Standardized Genetic Design of Electric Fish Stuns Biologists
June 26, 2014 - 1:50 pm
I was dragging my knuckles across the landscape of the internet today — as evangelical Christians do when we’re foraging for information that reinforces our primitive, superstitious worldview — when I accidentally stumbled upon some science, first at NPR.org then at Phys.org. I should have known the latter had something to do with science, but at first it reminded me of gym class.
Anyway, it was awkward…me and science, face-to-face. Science looked at me inquisitively, and I gawked back at him, bovine-like, slack-jawed and glassy-eyed. But since I couldn’t figure out how to close that tabby thing on my browser, I decided to read the articles. (Yes, I can!)
The basic story is that scientists studied six different kinds of fish which have magical powers of electricity. Each species, they said, evolved independently of the others. (I don’t have time to explain evolution to you. Suffice it to say it’s a theory that Charles Darwinian and his Beagle invented so they could worship luck instead of God, and also be communists.)
To the great surprise of the scientists, they found the same mechanisms and the same genetic sequences in each of these creatures. Or to put it in terms even a scientist could understand…
A computationally intense comparative study of the sequences showed that electric organs in fish worldwide used the same genetic tools and cellular and developmental pathways to independently create the electric organ.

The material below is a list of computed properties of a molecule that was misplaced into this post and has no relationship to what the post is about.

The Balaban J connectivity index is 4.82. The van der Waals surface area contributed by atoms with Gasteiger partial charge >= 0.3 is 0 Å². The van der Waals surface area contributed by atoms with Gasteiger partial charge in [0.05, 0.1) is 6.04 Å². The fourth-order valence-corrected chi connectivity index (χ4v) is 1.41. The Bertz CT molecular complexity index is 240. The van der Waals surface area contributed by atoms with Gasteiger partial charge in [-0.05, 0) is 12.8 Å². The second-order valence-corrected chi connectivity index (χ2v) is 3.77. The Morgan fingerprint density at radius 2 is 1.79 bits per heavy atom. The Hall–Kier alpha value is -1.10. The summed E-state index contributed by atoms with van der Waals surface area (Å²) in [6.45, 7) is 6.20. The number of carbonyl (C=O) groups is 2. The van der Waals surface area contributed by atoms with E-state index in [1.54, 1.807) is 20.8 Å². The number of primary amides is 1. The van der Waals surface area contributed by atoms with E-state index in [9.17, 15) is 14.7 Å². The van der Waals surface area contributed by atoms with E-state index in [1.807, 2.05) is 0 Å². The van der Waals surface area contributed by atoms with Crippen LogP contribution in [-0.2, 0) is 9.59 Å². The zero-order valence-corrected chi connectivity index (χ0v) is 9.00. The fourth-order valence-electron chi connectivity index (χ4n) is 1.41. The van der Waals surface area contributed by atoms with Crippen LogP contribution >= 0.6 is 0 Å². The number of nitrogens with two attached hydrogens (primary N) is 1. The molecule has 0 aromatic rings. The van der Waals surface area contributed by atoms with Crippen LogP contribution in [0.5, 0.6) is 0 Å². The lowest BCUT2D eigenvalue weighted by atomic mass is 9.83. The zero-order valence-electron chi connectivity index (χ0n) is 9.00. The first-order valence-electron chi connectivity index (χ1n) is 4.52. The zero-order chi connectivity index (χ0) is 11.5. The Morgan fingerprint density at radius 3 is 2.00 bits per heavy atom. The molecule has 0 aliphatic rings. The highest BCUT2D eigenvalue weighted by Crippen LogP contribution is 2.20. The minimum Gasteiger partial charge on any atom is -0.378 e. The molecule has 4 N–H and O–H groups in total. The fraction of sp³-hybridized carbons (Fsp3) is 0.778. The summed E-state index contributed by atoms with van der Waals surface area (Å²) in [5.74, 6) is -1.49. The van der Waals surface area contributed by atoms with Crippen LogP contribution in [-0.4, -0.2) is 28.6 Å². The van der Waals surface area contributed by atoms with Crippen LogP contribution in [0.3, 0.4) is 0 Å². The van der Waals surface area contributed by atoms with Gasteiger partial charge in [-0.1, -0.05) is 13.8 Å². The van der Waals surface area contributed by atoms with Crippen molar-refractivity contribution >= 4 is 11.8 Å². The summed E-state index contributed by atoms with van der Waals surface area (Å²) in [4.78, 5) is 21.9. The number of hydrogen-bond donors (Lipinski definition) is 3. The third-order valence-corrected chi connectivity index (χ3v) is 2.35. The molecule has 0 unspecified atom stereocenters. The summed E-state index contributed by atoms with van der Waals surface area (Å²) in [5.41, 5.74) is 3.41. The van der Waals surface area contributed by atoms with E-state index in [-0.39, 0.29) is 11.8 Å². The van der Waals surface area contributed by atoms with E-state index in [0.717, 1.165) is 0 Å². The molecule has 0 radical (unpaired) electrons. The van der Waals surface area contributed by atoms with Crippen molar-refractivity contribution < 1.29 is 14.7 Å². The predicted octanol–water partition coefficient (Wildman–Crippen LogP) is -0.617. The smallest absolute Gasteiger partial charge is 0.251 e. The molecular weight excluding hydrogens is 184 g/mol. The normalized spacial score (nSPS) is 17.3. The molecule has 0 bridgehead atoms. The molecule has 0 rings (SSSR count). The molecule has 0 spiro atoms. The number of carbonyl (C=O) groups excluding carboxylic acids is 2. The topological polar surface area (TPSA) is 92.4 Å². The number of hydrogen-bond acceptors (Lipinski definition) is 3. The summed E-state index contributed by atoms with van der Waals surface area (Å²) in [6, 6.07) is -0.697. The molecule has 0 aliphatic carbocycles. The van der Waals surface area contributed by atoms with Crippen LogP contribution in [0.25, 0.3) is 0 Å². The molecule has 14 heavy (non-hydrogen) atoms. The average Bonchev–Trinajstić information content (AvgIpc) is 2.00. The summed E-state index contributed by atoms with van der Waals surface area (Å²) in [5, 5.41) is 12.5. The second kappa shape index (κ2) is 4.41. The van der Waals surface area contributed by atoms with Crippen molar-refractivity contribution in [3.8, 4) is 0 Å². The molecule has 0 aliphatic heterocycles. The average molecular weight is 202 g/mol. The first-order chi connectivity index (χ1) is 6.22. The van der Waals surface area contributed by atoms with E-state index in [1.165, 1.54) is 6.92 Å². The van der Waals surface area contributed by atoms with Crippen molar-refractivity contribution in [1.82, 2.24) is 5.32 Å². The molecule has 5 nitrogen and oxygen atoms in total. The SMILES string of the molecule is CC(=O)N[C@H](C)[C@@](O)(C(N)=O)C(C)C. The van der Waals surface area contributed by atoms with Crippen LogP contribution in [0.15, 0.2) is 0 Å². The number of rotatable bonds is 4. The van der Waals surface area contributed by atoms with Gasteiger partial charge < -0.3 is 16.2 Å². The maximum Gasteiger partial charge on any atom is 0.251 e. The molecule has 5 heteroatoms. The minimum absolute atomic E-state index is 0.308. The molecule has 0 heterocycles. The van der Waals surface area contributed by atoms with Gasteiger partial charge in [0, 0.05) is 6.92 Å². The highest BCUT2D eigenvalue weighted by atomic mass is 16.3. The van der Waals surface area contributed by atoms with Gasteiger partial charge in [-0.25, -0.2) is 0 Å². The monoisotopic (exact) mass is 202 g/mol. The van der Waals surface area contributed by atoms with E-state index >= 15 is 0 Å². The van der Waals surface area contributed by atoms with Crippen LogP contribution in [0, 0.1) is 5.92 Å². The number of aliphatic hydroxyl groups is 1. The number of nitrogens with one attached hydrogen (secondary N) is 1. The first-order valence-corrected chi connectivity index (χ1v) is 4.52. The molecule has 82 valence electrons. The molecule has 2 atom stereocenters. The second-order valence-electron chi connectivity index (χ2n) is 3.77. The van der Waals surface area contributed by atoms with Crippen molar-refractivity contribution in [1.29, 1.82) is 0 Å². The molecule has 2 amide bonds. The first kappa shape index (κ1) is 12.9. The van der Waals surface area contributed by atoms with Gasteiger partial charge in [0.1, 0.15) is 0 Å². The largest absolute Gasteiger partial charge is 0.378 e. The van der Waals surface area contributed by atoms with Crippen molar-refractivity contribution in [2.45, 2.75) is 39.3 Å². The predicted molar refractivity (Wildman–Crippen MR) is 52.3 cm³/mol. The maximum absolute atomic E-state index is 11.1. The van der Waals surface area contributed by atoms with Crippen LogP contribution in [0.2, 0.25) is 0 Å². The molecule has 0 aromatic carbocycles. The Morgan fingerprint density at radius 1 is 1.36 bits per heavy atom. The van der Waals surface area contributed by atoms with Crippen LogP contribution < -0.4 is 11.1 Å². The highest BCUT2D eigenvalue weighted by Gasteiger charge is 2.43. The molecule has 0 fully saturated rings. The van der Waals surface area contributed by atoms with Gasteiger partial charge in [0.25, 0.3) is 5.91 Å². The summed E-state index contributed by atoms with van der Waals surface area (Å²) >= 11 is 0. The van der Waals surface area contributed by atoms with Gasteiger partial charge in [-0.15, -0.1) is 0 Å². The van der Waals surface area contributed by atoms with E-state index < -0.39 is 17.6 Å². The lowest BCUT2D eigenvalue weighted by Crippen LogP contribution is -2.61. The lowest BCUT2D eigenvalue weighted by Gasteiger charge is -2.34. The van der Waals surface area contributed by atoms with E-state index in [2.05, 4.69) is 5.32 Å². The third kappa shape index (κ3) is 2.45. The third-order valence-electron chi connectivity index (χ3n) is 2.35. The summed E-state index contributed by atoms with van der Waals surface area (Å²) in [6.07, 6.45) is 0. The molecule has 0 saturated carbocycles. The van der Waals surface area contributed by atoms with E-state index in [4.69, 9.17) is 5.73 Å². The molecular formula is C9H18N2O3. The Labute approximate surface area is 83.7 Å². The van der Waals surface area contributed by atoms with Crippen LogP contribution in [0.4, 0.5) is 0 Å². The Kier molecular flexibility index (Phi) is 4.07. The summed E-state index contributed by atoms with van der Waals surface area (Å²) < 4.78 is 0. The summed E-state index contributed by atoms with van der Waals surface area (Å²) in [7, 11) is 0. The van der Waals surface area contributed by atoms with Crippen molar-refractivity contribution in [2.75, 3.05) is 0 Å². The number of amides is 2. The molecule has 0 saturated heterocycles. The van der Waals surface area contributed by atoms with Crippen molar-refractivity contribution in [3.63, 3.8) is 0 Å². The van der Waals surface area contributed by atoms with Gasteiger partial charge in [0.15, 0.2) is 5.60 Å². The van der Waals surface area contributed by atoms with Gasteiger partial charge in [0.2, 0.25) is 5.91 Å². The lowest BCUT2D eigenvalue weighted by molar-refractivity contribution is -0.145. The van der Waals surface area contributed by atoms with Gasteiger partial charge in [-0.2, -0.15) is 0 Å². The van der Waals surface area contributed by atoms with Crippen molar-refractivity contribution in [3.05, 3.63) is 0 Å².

I hope I’m not insulting your intelligence by using such elementary language, but there may be some homeschoolers in our audience, and I want them to follow along.
So, among billions of genes in any given fish, each of these creatures used the same set of roughly 30 genes to do the electric boogaloo.
Of course, there’s a perfectly natural Darwinian explanation for how this works…
“If you remove the ability of the muscle cell to contract and change the distribution of proteins in the cell membrane, now all they do is push ions across a membrane to create a massive flow of positive charge,” explains Traeger.
The “in-series alignment” of the electrocytes and unique polarity of each cell allows for the “summation of voltages, much like batteries stacked in series in a flashlight,” says Sussman.
Yep, that’s “all they do.” And that can produce about 100 volts per linear-foot of fish, useful for stunning critters he wants to eat, or for navigating murky deeps better than any man-made submarine.